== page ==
How to survive the winter in the woods

So, you have arrived at the place of hunting. The first thing to do is to prepare the lodge. In winter it is more time-consuming work than in summer, but you need to get to it right away.

Shovel the snow all the way to the ground. You can use skis, boards, or pieces of wood for this. A hole in the snow will shield heat from the fire and protect it from the wind. Make sure it is big enough, otherwise you risk burning your clothes with sparks flying from the fire.

If you have time, build a fire at the bottom of the pit, warm and dry the ground. It will be much more comfortable to sleep in.

On the bottom you should put a mat or if there is no mat put on the lapnik, twigs or grass; you can make a planking from felled poles. This will protect from cold and moisture. You should put on underwear or a shirt to sleep; otherwise you can burn your clothes or a sleeping bag while sleeping.

To cook food you just need to make a bonfire by throwing twigs on it. But for the night it is desirable to make a noodle. To do this you must put three logs on a small fire – two at the bottom and the third one on top. The logs should be secured to the sides to keep them from sliding apart. Such a fire can burn all night long (depending on the thickness of the logs) and give a lot of heat. One should lie down parallel to the logs to sleep. That is why it is better to take logs of the length of your height.

Softwoods burn well, but they spark a lot. To make a spruce or pine log bed, lie down on the windward side so that the sparks fly away from you. A good den made of birch is a good one. It burns more evenly and doesn’t spark.

You should not make a fire under big trees. Snow that falls from them can put it out. Such a case was described in one of Jack London’s stories. A hunter, who fell through the ice, made a fire with his last strength, and the snow falling from the tree put it out, and the trapper froze to death.

Consider the worst case scenario. You have damp matches or broken lighters. How do you start a fire? The easiest way is to pour the shot out of the cartridge, stuff it with dry rags and fire it. And then use the smoldering rags to start a fire. Before this you must carefully prepare the fire. To make it, you have to gather dry grass, small dry twigs of spruce or something similar. They should be lit. They ignite quickly and easily.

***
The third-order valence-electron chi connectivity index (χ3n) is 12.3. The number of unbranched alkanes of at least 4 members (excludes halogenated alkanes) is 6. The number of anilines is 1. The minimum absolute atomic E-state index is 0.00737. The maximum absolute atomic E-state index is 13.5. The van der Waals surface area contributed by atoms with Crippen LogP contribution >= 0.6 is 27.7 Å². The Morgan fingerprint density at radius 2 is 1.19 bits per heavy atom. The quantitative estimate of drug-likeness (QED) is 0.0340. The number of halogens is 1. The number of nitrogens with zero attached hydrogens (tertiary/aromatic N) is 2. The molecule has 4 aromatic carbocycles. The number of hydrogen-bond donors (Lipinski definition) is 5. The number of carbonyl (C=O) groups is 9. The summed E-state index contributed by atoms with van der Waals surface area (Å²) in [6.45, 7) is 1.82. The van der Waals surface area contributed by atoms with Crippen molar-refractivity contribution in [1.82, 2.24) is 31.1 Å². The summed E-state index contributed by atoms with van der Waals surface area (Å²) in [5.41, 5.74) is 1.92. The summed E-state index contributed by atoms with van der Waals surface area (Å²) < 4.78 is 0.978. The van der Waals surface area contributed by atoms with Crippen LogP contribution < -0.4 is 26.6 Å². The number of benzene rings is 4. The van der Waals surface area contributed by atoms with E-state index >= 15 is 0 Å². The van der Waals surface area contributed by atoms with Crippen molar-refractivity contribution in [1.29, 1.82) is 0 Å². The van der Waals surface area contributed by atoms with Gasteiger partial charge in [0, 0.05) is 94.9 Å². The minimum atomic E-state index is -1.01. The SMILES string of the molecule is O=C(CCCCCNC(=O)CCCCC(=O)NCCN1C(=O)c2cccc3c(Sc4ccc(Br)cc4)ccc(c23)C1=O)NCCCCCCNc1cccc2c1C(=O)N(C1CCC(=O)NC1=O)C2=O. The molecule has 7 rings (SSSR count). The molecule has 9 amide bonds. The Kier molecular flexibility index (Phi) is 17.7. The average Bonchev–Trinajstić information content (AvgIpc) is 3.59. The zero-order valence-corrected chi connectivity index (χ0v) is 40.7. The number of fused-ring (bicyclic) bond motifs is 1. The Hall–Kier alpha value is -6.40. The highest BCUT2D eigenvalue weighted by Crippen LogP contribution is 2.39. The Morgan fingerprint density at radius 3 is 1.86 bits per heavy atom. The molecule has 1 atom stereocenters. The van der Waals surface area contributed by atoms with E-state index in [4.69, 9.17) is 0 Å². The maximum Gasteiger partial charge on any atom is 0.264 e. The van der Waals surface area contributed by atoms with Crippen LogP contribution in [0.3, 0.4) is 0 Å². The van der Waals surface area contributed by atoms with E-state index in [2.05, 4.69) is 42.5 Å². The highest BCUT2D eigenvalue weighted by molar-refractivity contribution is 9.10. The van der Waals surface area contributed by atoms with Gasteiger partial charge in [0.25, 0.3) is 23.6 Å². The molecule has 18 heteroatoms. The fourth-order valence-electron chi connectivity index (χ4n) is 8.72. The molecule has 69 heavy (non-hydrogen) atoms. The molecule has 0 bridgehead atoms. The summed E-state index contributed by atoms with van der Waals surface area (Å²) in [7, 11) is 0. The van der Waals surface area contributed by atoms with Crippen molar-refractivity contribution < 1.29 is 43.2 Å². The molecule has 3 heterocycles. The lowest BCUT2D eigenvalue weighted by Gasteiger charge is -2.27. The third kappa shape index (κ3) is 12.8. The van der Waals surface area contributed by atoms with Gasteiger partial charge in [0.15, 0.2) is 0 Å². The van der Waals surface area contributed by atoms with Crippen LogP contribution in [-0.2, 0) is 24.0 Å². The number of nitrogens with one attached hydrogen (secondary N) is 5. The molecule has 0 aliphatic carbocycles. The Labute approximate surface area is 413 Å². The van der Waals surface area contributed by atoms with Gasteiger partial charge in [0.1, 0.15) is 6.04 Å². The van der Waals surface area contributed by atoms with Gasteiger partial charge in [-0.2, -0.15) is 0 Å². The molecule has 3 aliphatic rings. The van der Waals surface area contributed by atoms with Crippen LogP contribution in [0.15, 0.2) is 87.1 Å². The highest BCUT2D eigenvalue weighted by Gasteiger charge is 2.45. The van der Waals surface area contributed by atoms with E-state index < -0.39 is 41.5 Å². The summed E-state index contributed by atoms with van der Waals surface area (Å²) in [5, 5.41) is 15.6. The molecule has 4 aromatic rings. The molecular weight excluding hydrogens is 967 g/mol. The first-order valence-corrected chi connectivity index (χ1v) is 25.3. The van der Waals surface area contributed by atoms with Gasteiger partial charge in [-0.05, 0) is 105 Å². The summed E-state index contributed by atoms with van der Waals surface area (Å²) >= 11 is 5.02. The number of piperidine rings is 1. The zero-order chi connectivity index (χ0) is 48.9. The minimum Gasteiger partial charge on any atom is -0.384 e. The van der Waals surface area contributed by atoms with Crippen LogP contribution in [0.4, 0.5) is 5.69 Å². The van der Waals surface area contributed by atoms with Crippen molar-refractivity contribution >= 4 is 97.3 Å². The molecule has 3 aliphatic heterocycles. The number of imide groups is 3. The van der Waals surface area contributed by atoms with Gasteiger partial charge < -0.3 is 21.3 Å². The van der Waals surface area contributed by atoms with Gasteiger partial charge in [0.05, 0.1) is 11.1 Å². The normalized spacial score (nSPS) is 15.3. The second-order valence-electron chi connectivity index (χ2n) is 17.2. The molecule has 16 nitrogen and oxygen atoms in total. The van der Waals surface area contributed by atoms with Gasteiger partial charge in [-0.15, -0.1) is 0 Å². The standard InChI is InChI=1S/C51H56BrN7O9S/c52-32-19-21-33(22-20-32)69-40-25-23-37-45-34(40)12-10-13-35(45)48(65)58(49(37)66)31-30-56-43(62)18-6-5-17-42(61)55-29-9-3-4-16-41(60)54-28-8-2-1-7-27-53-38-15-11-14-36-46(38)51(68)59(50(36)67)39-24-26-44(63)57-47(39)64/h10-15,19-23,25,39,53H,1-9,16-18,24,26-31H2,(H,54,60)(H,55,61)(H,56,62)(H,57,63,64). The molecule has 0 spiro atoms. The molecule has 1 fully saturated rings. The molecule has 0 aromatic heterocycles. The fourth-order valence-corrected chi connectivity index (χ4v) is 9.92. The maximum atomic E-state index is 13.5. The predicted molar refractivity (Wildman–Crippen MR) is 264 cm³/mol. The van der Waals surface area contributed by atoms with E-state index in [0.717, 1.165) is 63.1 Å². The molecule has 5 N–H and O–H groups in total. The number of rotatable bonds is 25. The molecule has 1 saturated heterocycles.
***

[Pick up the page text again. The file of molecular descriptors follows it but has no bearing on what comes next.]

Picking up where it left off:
If the day is sunny, you can also make a fire with the help of some lens. It can be a lens from eyeglasses, watch glass, from a camera. You can fill a transparent cellophane bag with water and roll it up into a lens. It is also easy to make a fire with it. In winter, you can pour water into a hollow of a spherical shape; when the water freezes, you get a lens with which you make a fire. You can also carve a lens out of a piece of ice.

But what to do if you have no fire or firewood, and night or bad weather catches you in the woods? If there is deep snow, dig a shelter. It is necessary to dig about a meter deep, and then laterally. You will get a burrow in the shape of the letter “G”. It will be more comfortable in it than outside.

At night, you can block the entrance with a backpack to make it warmer. But you should not make a fire there. I know cases when people got burnt and died even in fishermen tents.

You can use different natural shelters for spending the night. These can be rocks, fallen trees and others. In the woods you can camp under a small fir tree. Typically, spruces are 1.5-2 meters high, completely covered with snow, and represent a kind of small house. If you shovel the snow out from under the spruce, you get a sort of tepee. Probably everyone has seen the famous movie “Dersu Uzala. In it there is an episode, when Arseniev and Dersu Uzala found themselves in a snowstorm in the steppe. In order to stay warm they gathered dry grass, made a little stack, burrowed in it and waited through the snowstorm.

If you want, you can almost always think of some shelter. One winter my friends and I got off the train in search of a “hard fisherman’s lot” in the north of the Tver region. But when we went out on the ice, we found that all of it was covered with about twenty centimeters of water. And we were supposed to spend three days on the ice. It was clear that it was impossible to sleep in the water on the ice in winter. But the way out was found. I shoveled the wet snow from the ice into a pile, half a meter high, and a sort of snow scaffold was created. I slept on it, spreading a rug. In the morning it would certainly squeeze through, and I got a little wet, but it was not like sleeping in water. The most important thing is not to lose your spirits and be smart!